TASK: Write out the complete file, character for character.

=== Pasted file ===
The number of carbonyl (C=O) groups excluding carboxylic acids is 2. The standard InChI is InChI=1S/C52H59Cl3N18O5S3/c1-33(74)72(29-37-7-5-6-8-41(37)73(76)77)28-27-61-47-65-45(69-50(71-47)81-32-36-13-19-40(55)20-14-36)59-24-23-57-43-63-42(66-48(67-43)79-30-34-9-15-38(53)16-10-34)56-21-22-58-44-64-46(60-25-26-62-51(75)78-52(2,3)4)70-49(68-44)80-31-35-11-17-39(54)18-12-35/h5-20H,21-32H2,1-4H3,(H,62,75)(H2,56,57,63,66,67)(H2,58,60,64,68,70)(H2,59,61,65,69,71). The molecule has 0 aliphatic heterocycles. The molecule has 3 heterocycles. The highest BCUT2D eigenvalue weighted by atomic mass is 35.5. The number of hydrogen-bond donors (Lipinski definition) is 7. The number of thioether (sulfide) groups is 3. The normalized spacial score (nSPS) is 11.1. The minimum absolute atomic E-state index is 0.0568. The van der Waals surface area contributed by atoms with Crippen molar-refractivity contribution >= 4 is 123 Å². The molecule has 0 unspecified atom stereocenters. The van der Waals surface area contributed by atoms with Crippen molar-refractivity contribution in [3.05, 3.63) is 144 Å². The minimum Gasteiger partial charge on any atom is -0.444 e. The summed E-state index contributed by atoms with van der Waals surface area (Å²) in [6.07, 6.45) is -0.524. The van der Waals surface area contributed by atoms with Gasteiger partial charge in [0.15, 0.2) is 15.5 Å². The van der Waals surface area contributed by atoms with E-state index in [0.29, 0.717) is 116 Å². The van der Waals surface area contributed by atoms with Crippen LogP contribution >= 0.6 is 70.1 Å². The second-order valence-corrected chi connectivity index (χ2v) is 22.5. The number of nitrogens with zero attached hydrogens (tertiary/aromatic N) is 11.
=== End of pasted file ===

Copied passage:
The number of carbonyl (C=O) groups excluding carboxylic acids is 2. The standard InChI is InChI=1S/C52H59Cl3N18O5S3/c1-33(74)72(29-37-7-5-6-8-41(37)73(76)77)28-27-61-47-65-45(69-50(71-47)81-32-36-13-19-40(55)20-14-36)59-24-23-57-43-63-42(66-48(67-43)79-30-34-9-15-38(53)16-10-34)56-21-22-58-44-64-46(60-25-26-62-51(75)78-52(2,3)4)70-49(68-44)80-31-35-11-17-39(54)18-12-35/h5-20H,21-32H2,1-4H3,(H,62,75)(H2,56,57,63,66,67)(H2,58,60,64,68,70)(H2,59,61,65,69,71). The molecule has 0 aliphatic heterocycles. The molecule has 3 heterocycles. The highest BCUT2D eigenvalue weighted by atomic mass is 35.5. The number of hydrogen-bond donors (Lipinski definition) is 7. The number of thioether (sulfide) groups is 3. The normalized spacial score (nSPS) is 11.1. The minimum absolute atomic E-state index is 0.0568. The van der Waals surface area contributed by atoms with Crippen molar-refractivity contribution >= 4 is 123 Å². The molecule has 0 unspecified atom stereocenters. The van der Waals surface area contributed by atoms with Crippen molar-refractivity contribution in [3.05, 3.63) is 144 Å². The minimum Gasteiger partial charge on any atom is -0.444 e. The summed E-state index contributed by atoms with van der Waals surface area (Å²) in [6.07, 6.45) is -0.524. The van der Waals surface area contributed by atoms with Gasteiger partial charge in [0.15, 0.2) is 15.5 Å². The van der Waals surface area contributed by atoms with E-state index in [0.29, 0.717) is 116 Å². The van der Waals surface area contributed by atoms with Crippen LogP contribution >= 0.6 is 70.1 Å². The second-order valence-corrected chi connectivity index (χ2v) is 22.5. The number of nitrogens with zero attached hydrogens (tertiary/aromatic N) is 11.